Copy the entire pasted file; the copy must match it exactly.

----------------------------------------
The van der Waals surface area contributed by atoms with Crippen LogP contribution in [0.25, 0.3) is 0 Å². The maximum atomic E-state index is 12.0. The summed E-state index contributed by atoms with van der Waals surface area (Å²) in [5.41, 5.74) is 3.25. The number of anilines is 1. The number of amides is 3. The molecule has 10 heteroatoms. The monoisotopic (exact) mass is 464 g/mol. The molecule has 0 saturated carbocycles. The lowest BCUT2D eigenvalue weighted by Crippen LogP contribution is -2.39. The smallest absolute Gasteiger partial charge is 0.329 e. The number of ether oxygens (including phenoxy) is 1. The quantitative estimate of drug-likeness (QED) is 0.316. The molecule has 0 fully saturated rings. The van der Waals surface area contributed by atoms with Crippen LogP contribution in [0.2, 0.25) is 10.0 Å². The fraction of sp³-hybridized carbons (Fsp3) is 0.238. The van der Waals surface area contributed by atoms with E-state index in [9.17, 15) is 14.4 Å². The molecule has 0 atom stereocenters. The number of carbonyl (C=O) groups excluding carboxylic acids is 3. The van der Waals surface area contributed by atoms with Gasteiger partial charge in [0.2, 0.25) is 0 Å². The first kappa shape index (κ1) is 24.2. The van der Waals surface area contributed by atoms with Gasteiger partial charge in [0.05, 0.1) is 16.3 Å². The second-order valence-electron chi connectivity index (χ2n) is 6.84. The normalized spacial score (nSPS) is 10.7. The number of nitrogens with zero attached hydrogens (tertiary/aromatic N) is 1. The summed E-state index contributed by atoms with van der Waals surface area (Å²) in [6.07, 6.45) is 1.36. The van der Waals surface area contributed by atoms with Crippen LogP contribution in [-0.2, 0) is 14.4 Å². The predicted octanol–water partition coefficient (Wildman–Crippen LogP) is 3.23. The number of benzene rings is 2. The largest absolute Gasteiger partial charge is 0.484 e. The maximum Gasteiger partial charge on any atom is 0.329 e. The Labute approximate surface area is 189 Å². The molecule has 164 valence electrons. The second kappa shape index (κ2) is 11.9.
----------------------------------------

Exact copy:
The van der Waals surface area contributed by atoms with Crippen LogP contribution in [0.25, 0.3) is 0 Å². The maximum atomic E-state index is 12.0. The summed E-state index contributed by atoms with van der Waals surface area (Å²) in [5.41, 5.74) is 3.25. The number of anilines is 1. The number of amides is 3. The molecule has 10 heteroatoms. The monoisotopic (exact) mass is 464 g/mol. The molecule has 0 saturated carbocycles. The lowest BCUT2D eigenvalue weighted by Crippen LogP contribution is -2.39. The smallest absolute Gasteiger partial charge is 0.329 e. The number of ether oxygens (including phenoxy) is 1. The quantitative estimate of drug-likeness (QED) is 0.316. The molecule has 0 fully saturated rings. The van der Waals surface area contributed by atoms with Crippen LogP contribution in [0.2, 0.25) is 10.0 Å². The fraction of sp³-hybridized carbons (Fsp3) is 0.238. The van der Waals surface area contributed by atoms with E-state index in [9.17, 15) is 14.4 Å². The molecule has 0 atom stereocenters. The number of carbonyl (C=O) groups excluding carboxylic acids is 3. The van der Waals surface area contributed by atoms with Gasteiger partial charge in [0.2, 0.25) is 0 Å². The first kappa shape index (κ1) is 24.2. The van der Waals surface area contributed by atoms with Gasteiger partial charge in [0.05, 0.1) is 16.3 Å². The second-order valence-electron chi connectivity index (χ2n) is 6.84. The normalized spacial score (nSPS) is 10.7. The number of nitrogens with zero attached hydrogens (tertiary/aromatic N) is 1. The summed E-state index contributed by atoms with van der Waals surface area (Å²) in [6.07, 6.45) is 1.36. The van der Waals surface area contributed by atoms with Crippen LogP contribution in [-0.2, 0) is 14.4 Å². The predicted octanol–water partition coefficient (Wildman–Crippen LogP) is 3.23. The number of benzene rings is 2. The largest absolute Gasteiger partial charge is 0.484 e. The maximum Gasteiger partial charge on any atom is 0.329 e. The Labute approximate surface area is 189 Å². The molecule has 164 valence electrons. The second kappa shape index (κ2) is 11.9.